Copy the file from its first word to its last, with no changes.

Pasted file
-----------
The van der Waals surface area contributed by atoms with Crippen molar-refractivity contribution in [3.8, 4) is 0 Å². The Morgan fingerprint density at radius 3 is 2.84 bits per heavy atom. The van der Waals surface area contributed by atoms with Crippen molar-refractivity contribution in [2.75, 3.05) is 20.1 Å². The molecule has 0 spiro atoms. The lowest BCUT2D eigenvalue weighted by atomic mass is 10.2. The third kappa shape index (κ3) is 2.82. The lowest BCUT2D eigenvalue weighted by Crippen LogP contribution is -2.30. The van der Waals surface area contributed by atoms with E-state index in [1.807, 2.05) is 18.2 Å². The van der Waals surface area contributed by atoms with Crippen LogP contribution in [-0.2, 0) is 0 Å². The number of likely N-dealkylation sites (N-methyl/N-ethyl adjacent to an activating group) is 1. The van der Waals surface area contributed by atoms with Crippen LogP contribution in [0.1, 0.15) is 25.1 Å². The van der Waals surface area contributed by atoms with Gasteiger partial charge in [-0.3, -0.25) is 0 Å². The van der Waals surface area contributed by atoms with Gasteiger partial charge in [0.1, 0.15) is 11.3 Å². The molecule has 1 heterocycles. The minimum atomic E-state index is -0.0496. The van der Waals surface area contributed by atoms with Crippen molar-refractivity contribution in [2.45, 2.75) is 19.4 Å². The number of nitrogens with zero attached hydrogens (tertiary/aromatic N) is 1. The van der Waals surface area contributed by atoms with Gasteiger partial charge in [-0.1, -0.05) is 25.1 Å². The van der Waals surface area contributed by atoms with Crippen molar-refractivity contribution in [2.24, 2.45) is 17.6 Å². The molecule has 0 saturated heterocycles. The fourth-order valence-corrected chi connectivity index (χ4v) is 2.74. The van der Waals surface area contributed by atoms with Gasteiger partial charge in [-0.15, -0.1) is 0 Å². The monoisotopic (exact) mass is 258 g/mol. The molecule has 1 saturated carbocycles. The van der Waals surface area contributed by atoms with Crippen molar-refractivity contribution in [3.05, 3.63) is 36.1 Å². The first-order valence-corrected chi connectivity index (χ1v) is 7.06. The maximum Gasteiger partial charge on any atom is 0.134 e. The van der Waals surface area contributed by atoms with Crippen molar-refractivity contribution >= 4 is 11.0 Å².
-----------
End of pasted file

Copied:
The van der Waals surface area contributed by atoms with Crippen molar-refractivity contribution in [3.8, 4) is 0 Å². The Morgan fingerprint density at radius 3 is 2.84 bits per heavy atom. The van der Waals surface area contributed by atoms with Crippen molar-refractivity contribution in [2.75, 3.05) is 20.1 Å². The molecule has 0 spiro atoms. The lowest BCUT2D eigenvalue weighted by atomic mass is 10.2. The third kappa shape index (κ3) is 2.82. The lowest BCUT2D eigenvalue weighted by Crippen LogP contribution is -2.30. The van der Waals surface area contributed by atoms with E-state index in [1.807, 2.05) is 18.2 Å². The van der Waals surface area contributed by atoms with Crippen LogP contribution in [-0.2, 0) is 0 Å². The number of likely N-dealkylation sites (N-methyl/N-ethyl adjacent to an activating group) is 1. The van der Waals surface area contributed by atoms with Crippen LogP contribution in [0.1, 0.15) is 25.1 Å². The van der Waals surface area contributed by atoms with Gasteiger partial charge in [-0.3, -0.25) is 0 Å². The van der Waals surface area contributed by atoms with Gasteiger partial charge in [0.1, 0.15) is 11.3 Å². The molecule has 1 heterocycles. The minimum atomic E-state index is -0.0496. The van der Waals surface area contributed by atoms with Crippen molar-refractivity contribution in [2.45, 2.75) is 19.4 Å². The number of nitrogens with zero attached hydrogens (tertiary/aromatic N) is 1. The van der Waals surface area contributed by atoms with Gasteiger partial charge in [-0.1, -0.05) is 25.1 Å². The van der Waals surface area contributed by atoms with Crippen molar-refractivity contribution in [2.24, 2.45) is 17.6 Å². The molecule has 0 saturated heterocycles. The fourth-order valence-corrected chi connectivity index (χ4v) is 2.74. The van der Waals surface area contributed by atoms with Gasteiger partial charge in [-0.15, -0.1) is 0 Å². The monoisotopic (exact) mass is 258 g/mol. The molecule has 1 saturated carbocycles. The van der Waals surface area contributed by atoms with Crippen molar-refractivity contribution in [3.05, 3.63) is 36.1 Å². The first-order valence-corrected chi connectivity index (χ1v) is 7.06. The maximum Gasteiger partial charge on any atom is 0.134 e. The van der Waals surface area contributed by atoms with Crippen molar-refractivity contribution >= 4 is 11.0 Å².